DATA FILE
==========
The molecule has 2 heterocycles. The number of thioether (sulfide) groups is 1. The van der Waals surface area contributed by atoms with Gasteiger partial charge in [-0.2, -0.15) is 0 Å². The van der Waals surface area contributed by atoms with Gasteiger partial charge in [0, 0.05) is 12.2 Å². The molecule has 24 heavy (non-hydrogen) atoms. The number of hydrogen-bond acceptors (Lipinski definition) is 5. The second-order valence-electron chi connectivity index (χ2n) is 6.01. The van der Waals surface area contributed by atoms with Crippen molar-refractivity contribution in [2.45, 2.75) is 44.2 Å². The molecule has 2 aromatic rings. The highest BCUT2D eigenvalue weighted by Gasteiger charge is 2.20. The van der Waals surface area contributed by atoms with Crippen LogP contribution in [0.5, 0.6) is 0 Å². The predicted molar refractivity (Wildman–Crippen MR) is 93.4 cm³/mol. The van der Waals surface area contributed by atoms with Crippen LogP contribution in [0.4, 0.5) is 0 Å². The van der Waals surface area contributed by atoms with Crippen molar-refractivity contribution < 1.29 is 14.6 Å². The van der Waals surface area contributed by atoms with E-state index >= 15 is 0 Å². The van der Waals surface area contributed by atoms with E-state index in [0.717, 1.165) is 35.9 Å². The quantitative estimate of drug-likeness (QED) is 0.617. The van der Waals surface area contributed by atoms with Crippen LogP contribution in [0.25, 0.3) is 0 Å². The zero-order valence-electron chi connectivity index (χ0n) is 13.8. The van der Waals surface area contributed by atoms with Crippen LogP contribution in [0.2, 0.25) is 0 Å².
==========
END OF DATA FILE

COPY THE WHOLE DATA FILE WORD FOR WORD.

The molecule has 2 heterocycles. The number of thioether (sulfide) groups is 1. The van der Waals surface area contributed by atoms with Gasteiger partial charge in [-0.2, -0.15) is 0 Å². The van der Waals surface area contributed by atoms with Gasteiger partial charge in [0, 0.05) is 12.2 Å². The molecule has 24 heavy (non-hydrogen) atoms. The number of hydrogen-bond acceptors (Lipinski definition) is 5. The second-order valence-electron chi connectivity index (χ2n) is 6.01. The van der Waals surface area contributed by atoms with Crippen molar-refractivity contribution in [2.45, 2.75) is 44.2 Å². The molecule has 2 aromatic rings. The highest BCUT2D eigenvalue weighted by Gasteiger charge is 2.20. The van der Waals surface area contributed by atoms with Crippen LogP contribution in [0.5, 0.6) is 0 Å². The predicted molar refractivity (Wildman–Crippen MR) is 93.4 cm³/mol. The van der Waals surface area contributed by atoms with Crippen LogP contribution in [0.4, 0.5) is 0 Å². The van der Waals surface area contributed by atoms with Crippen molar-refractivity contribution < 1.29 is 14.6 Å². The van der Waals surface area contributed by atoms with E-state index >= 15 is 0 Å². The van der Waals surface area contributed by atoms with E-state index in [0.717, 1.165) is 35.9 Å². The quantitative estimate of drug-likeness (QED) is 0.617. The van der Waals surface area contributed by atoms with Crippen LogP contribution in [0.25, 0.3) is 0 Å². The zero-order valence-electron chi connectivity index (χ0n) is 13.8. The van der Waals surface area contributed by atoms with Crippen LogP contribution in [0.2, 0.25) is 0 Å².